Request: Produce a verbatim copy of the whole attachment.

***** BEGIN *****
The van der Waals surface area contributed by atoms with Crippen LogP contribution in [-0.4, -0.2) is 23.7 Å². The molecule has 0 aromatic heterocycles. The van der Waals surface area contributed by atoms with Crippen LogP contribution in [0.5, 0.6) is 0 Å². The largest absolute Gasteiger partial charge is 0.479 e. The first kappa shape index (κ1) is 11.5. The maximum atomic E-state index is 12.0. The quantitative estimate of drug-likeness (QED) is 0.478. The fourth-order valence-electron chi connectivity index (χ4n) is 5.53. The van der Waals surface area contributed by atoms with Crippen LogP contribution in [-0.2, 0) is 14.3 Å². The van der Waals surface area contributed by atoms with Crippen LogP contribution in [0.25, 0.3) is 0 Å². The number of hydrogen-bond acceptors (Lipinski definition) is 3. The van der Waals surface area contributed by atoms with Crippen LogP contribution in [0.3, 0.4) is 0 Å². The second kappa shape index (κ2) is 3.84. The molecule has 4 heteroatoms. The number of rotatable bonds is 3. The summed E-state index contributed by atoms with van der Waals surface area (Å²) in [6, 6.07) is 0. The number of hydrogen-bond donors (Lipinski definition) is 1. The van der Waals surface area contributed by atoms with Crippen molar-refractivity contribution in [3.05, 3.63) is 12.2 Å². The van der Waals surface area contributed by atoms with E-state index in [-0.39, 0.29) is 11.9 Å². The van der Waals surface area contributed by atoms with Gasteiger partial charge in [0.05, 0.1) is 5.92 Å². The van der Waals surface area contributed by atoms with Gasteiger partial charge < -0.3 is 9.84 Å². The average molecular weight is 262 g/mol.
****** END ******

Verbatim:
The van der Waals surface area contributed by atoms with Crippen LogP contribution in [-0.4, -0.2) is 23.7 Å². The molecule has 0 aromatic heterocycles. The van der Waals surface area contributed by atoms with Crippen LogP contribution in [0.5, 0.6) is 0 Å². The largest absolute Gasteiger partial charge is 0.479 e. The first kappa shape index (κ1) is 11.5. The maximum atomic E-state index is 12.0. The quantitative estimate of drug-likeness (QED) is 0.478. The fourth-order valence-electron chi connectivity index (χ4n) is 5.53. The van der Waals surface area contributed by atoms with Crippen LogP contribution in [-0.2, 0) is 14.3 Å². The van der Waals surface area contributed by atoms with Crippen LogP contribution in [0.25, 0.3) is 0 Å². The number of hydrogen-bond acceptors (Lipinski definition) is 3. The van der Waals surface area contributed by atoms with Crippen LogP contribution in [0.3, 0.4) is 0 Å². The second kappa shape index (κ2) is 3.84. The molecule has 4 heteroatoms. The number of rotatable bonds is 3. The summed E-state index contributed by atoms with van der Waals surface area (Å²) in [6, 6.07) is 0. The number of hydrogen-bond donors (Lipinski definition) is 1. The van der Waals surface area contributed by atoms with Crippen molar-refractivity contribution in [3.05, 3.63) is 12.2 Å². The van der Waals surface area contributed by atoms with E-state index in [-0.39, 0.29) is 11.9 Å². The van der Waals surface area contributed by atoms with Gasteiger partial charge in [0.05, 0.1) is 5.92 Å². The van der Waals surface area contributed by atoms with Gasteiger partial charge < -0.3 is 9.84 Å². The average molecular weight is 262 g/mol.